The City Health Office Tropical Diseases Prevention and Control Unit conducted fogging, misting, distribution of mosquito nets and mosquito repellant, and an information dissemination drive in the barangays, an official said.

“Gitutukan nato gikan sa first week of January ang [areas nga] ubay-ubay na clustered cases nga naay tag-tulo or tag-upat, gihatagan natog priority sa mga intervention (We prioritized since January areas with a considerable number of clustered cases),” CHO Tropical Diseases Prevention and Control Unit Coordinator Melodina Babante said in an interview with the City Information Office on Wednesday.

Babante said that these are Matina Aplaya, Barangay Panacan, Catalunan Grande, Barangay Tacunan, Barangay Angalan, Barangay 76-A–Bucana and SIR, Barangay Bunawan Prop[er and Barangay Buhangin Proper.

Barangay Officials from these areas have reached out and informed them of confirmed dengue cases.

Based on the result of the search and destroy activities in the said areas of concern, bromeliads – a type of plant that catches water – tires, plastic containers, and drums were found to have mosquito larvae or ” kiti-kiti”.

“Gipakusgan nato ang IEC on Dengue and Chikungunya sa purok-purok (We strengthened the IEC on Dengue and Chikungunya in the puroks),” Babante said.

Like dengue, Chikungunya is also transmitted by carried by Aedes Egypti mosquitoes.

She added that data from the Department of Health Region XI revealed that a 40-year-old male living in Baguio District acquired Chigunkunya in the first week of January.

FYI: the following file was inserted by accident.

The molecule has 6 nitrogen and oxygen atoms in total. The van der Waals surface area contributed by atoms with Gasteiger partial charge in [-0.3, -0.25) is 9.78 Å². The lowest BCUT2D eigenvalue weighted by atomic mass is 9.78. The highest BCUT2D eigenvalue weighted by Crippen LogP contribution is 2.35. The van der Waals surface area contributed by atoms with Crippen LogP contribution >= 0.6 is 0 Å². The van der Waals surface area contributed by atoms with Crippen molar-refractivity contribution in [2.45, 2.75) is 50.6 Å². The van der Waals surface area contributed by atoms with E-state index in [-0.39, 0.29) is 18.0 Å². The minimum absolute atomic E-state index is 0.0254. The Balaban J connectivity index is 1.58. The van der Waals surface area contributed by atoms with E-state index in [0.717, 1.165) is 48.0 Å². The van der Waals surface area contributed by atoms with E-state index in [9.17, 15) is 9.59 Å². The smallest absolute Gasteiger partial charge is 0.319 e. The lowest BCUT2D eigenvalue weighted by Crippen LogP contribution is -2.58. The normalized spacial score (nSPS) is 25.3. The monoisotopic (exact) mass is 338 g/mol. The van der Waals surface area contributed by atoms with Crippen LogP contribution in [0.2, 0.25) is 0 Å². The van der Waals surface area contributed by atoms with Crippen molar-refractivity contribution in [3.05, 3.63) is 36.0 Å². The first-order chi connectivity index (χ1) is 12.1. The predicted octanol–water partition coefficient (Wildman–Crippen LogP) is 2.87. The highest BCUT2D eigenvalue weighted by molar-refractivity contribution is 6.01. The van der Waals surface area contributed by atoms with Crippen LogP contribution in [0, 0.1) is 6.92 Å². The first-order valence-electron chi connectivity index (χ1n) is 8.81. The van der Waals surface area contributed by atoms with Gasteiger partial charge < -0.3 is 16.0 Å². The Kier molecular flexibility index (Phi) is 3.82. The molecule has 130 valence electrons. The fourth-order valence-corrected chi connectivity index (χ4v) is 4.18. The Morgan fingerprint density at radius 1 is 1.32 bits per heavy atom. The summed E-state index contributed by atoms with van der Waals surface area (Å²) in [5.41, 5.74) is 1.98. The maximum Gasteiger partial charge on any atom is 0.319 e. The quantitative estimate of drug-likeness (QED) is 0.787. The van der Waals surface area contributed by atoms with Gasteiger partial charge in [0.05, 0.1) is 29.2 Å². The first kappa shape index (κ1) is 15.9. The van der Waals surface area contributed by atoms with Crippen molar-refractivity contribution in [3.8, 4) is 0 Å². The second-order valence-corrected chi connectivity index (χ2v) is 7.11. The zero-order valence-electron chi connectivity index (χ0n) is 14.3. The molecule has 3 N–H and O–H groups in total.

Chikungunya symptoms include high fever, severe joint pains, conjunctivitis, and rashes.

“Gihatagan napud og intervention nag- conduct ta’g search and destroy activity in the area (We also extended intervention and conducted search and destroy activity in the area),” she said.

They also conduct IECs in non-hot spot barangays and their staff also attend barangay council meetings to push for the establishment of a Barangay Dengue Task Force.

“Mas advantageous gyud nga naa sila’y mosquito-borne task force at least diha-diha ma-aksyunan dayon, ang household surveillance sila na mismo (Having a mosquito-borne diseases task force is an advantage because it means immediate action, they can conduct household surveillance themselves)” Babante said.

She asked Dabawenyos to clean their environment and not rely on fogging and misting done by their office as repeated use of chemical intervention may lead to chemical resistance by mosquitoes.

“Dili magsalig kay kumng walay breeding place, wala’y lamok, iyabo tanan inyong containers every two days (You should not depend on (misting or fogging) because if there are no breeding place, there will be no mosquitoes, you should throw water from your containers every two days),” Babante said, adding that this is a must, especially in the light of the rainy season.

She said their office is seeking the immediate implementation of the Implementing Rules and Regulations (IRR) of Ordinance No. 0401, series of 2020, or the City Health Office Mosquito-Borne Viral Disease Prevention Program.

She said that hopefully, after an extensive information drive, they will be able to implement the ordinance that penalizes citizens who were not able to observe proper search and destroy measures.

Babante said that their office, in partnership with the City Mayor’s Office, is laying the groundwork for a monthly simultaneous city-wide clean-up drive that aims to reduce and prevent the number of mosquito-borne diseases in the city. CIO